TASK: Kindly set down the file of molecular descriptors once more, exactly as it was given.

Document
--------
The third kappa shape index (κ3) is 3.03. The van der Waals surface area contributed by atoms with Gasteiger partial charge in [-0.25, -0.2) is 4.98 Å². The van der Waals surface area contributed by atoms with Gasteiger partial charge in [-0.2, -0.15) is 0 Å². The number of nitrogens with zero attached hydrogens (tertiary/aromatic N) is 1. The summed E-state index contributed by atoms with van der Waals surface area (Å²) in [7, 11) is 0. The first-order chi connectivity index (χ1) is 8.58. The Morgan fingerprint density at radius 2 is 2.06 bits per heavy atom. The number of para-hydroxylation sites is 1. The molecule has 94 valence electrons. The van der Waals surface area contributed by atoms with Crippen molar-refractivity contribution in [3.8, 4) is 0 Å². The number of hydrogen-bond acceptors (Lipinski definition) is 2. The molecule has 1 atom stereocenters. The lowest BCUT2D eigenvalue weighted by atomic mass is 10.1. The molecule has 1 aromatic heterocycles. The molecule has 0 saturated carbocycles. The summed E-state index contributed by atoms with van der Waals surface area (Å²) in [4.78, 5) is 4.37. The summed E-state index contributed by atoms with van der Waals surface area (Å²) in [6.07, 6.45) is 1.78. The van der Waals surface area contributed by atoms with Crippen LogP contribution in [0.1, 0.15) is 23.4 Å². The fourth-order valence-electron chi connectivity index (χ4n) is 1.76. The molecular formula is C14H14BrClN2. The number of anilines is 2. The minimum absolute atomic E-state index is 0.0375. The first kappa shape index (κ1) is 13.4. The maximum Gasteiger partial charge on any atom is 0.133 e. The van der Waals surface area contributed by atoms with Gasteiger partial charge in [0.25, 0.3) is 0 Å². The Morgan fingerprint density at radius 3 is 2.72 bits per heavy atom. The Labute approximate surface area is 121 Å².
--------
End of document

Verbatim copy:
The third kappa shape index (κ3) is 3.03. The van der Waals surface area contributed by atoms with Gasteiger partial charge in [-0.25, -0.2) is 4.98 Å². The van der Waals surface area contributed by atoms with Gasteiger partial charge in [-0.2, -0.15) is 0 Å². The number of nitrogens with zero attached hydrogens (tertiary/aromatic N) is 1. The summed E-state index contributed by atoms with van der Waals surface area (Å²) in [7, 11) is 0. The first-order chi connectivity index (χ1) is 8.58. The Morgan fingerprint density at radius 2 is 2.06 bits per heavy atom. The number of para-hydroxylation sites is 1. The molecule has 94 valence electrons. The van der Waals surface area contributed by atoms with Crippen molar-refractivity contribution in [3.8, 4) is 0 Å². The number of hydrogen-bond acceptors (Lipinski definition) is 2. The molecule has 1 atom stereocenters. The lowest BCUT2D eigenvalue weighted by atomic mass is 10.1. The molecule has 1 aromatic heterocycles. The molecule has 0 saturated carbocycles. The summed E-state index contributed by atoms with van der Waals surface area (Å²) in [4.78, 5) is 4.37. The summed E-state index contributed by atoms with van der Waals surface area (Å²) in [6.07, 6.45) is 1.78. The van der Waals surface area contributed by atoms with Crippen LogP contribution in [0.1, 0.15) is 23.4 Å². The fourth-order valence-electron chi connectivity index (χ4n) is 1.76. The molecular formula is C14H14BrClN2. The number of anilines is 2. The minimum absolute atomic E-state index is 0.0375. The first kappa shape index (κ1) is 13.4. The maximum Gasteiger partial charge on any atom is 0.133 e. The van der Waals surface area contributed by atoms with Gasteiger partial charge in [0.25, 0.3) is 0 Å². The Morgan fingerprint density at radius 3 is 2.72 bits per heavy atom. The Labute approximate surface area is 121 Å².